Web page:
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Running in full trust is typically only a problem when you allow your application to run code that is written out of your control. For instance, when you download code from the internet, you like to sandbox this and this is what partial trust is for. For your ISP, they don't know your code and like to be able to sandbox it, since they have no idea what sorts of crazy things you are doing, or allowing others to do. For instance, your application might do on-the-fly compilation of C# code (pulled from the database) and run that. When a hacker is able to (SQL) inject this C# code in your database, he would be able to do absolutely anything within with in that process (which is quite a lot).

But I've got one question for you:

Do you trust your 3rd party components?

You like to run in full trust. Why? What code did you write needs full trust? Or is it the 3rd party components that need full trust? Why do they need full trust? Perhaps you are using a 3rd party component that is able to convert Word documents to PDF or the other way around and it need full trust. That sounds quite scary to me, since a hacker might be able to inject a malformed document that triggers a buffer overrun exception, which might be possible when the component uses unsafe code (which needs full trust). In that scenario, I would rather not use such a component, since it could be a serious threat to your application. Or you should sandbox that component to be run in partial trust in a different AppDomain.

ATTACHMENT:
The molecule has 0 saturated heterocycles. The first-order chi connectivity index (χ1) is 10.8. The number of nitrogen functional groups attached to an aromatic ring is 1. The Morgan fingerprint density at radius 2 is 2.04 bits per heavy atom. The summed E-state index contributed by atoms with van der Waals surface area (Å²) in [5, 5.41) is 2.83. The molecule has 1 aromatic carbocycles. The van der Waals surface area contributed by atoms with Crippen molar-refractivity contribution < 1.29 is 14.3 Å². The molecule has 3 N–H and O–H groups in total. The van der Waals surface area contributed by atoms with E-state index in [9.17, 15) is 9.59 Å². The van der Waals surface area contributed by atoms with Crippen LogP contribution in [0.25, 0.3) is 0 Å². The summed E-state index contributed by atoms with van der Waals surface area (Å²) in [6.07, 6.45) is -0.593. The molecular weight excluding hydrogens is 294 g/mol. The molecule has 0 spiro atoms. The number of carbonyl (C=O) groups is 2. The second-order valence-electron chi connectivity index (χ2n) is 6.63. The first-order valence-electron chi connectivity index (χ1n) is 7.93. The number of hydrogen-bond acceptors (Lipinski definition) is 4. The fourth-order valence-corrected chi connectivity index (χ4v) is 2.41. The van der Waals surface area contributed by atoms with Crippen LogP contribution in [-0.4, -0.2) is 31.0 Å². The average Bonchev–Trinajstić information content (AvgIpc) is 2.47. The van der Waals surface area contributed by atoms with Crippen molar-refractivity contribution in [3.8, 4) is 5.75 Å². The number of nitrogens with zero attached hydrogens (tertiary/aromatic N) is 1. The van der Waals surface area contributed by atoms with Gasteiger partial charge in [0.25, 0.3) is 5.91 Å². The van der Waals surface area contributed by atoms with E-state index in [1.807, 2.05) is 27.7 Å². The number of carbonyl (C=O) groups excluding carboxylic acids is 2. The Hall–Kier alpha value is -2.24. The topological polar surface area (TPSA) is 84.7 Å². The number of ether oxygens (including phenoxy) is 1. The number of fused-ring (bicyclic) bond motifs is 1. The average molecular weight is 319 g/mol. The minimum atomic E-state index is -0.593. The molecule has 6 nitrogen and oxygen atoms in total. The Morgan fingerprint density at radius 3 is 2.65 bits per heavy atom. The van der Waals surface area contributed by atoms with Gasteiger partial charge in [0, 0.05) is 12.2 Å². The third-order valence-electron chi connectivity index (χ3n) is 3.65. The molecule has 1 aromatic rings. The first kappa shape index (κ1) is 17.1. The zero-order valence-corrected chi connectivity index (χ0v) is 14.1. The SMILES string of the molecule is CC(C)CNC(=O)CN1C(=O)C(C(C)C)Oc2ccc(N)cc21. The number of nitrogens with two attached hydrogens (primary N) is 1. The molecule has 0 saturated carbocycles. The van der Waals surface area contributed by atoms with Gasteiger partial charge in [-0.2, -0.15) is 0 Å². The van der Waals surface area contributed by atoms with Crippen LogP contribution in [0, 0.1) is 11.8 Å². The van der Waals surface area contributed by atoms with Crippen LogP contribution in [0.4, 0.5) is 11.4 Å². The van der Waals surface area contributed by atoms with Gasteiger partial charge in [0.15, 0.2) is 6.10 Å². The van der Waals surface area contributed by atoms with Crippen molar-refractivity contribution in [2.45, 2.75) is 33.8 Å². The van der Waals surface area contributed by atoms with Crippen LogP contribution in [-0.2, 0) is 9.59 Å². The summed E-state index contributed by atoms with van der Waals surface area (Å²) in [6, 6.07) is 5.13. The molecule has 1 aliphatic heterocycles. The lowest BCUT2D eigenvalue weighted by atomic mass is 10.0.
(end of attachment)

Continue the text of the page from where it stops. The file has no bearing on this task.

The best advice I can give you is to do thread modeling. Look closely at the boundaries of your system. What are the inputs. What are the outputs. What are the risks. This is essential information to know how to mitigate the risk.

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I don't really need the fulltrust, but the app generates some proxy classes at runtime. Maybe the app could run in high trust level? –  devundef Aug 13 '12 at 16:42